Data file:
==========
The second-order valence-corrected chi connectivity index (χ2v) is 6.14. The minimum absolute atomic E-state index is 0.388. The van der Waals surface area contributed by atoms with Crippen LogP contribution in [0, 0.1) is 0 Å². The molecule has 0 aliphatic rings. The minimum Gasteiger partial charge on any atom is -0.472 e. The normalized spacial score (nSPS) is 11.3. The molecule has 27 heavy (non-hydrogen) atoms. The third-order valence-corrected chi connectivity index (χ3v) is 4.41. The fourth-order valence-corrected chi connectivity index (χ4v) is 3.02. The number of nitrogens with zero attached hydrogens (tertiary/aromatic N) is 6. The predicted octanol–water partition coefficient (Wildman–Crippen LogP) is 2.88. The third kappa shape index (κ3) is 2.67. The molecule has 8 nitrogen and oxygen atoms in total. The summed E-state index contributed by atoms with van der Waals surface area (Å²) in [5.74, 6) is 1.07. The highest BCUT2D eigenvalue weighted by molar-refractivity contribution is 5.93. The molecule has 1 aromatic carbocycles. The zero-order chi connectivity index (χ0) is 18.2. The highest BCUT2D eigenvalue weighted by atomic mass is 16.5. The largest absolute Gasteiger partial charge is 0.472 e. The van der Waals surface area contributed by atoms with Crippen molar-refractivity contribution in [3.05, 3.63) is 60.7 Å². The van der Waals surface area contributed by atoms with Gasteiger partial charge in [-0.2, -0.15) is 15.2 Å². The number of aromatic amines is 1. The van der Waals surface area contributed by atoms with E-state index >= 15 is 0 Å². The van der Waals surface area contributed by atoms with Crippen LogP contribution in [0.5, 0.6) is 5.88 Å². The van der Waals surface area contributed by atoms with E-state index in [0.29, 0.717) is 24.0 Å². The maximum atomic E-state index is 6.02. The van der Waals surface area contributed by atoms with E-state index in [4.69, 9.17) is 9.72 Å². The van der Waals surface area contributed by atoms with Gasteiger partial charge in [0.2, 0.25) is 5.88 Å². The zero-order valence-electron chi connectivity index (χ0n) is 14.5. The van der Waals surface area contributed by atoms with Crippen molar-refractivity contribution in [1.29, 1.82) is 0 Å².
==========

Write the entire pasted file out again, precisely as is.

The second-order valence-corrected chi connectivity index (χ2v) is 6.14. The minimum absolute atomic E-state index is 0.388. The van der Waals surface area contributed by atoms with Crippen LogP contribution in [0, 0.1) is 0 Å². The molecule has 0 aliphatic rings. The minimum Gasteiger partial charge on any atom is -0.472 e. The normalized spacial score (nSPS) is 11.3. The molecule has 27 heavy (non-hydrogen) atoms. The third-order valence-corrected chi connectivity index (χ3v) is 4.41. The fourth-order valence-corrected chi connectivity index (χ4v) is 3.02. The number of nitrogens with zero attached hydrogens (tertiary/aromatic N) is 6. The predicted octanol–water partition coefficient (Wildman–Crippen LogP) is 2.88. The third kappa shape index (κ3) is 2.67. The molecule has 8 nitrogen and oxygen atoms in total. The summed E-state index contributed by atoms with van der Waals surface area (Å²) in [5.74, 6) is 1.07. The highest BCUT2D eigenvalue weighted by molar-refractivity contribution is 5.93. The molecule has 1 aromatic carbocycles. The zero-order chi connectivity index (χ0) is 18.2. The highest BCUT2D eigenvalue weighted by atomic mass is 16.5. The largest absolute Gasteiger partial charge is 0.472 e. The van der Waals surface area contributed by atoms with Crippen molar-refractivity contribution in [3.05, 3.63) is 60.7 Å². The van der Waals surface area contributed by atoms with Gasteiger partial charge in [-0.2, -0.15) is 15.2 Å². The number of aromatic amines is 1. The van der Waals surface area contributed by atoms with E-state index >= 15 is 0 Å². The van der Waals surface area contributed by atoms with Crippen LogP contribution in [0.5, 0.6) is 5.88 Å². The van der Waals surface area contributed by atoms with E-state index in [0.29, 0.717) is 24.0 Å². The maximum atomic E-state index is 6.02. The van der Waals surface area contributed by atoms with E-state index in [4.69, 9.17) is 9.72 Å². The van der Waals surface area contributed by atoms with Gasteiger partial charge in [0.2, 0.25) is 5.88 Å². The zero-order valence-electron chi connectivity index (χ0n) is 14.5. The van der Waals surface area contributed by atoms with Crippen molar-refractivity contribution in [1.29, 1.82) is 0 Å².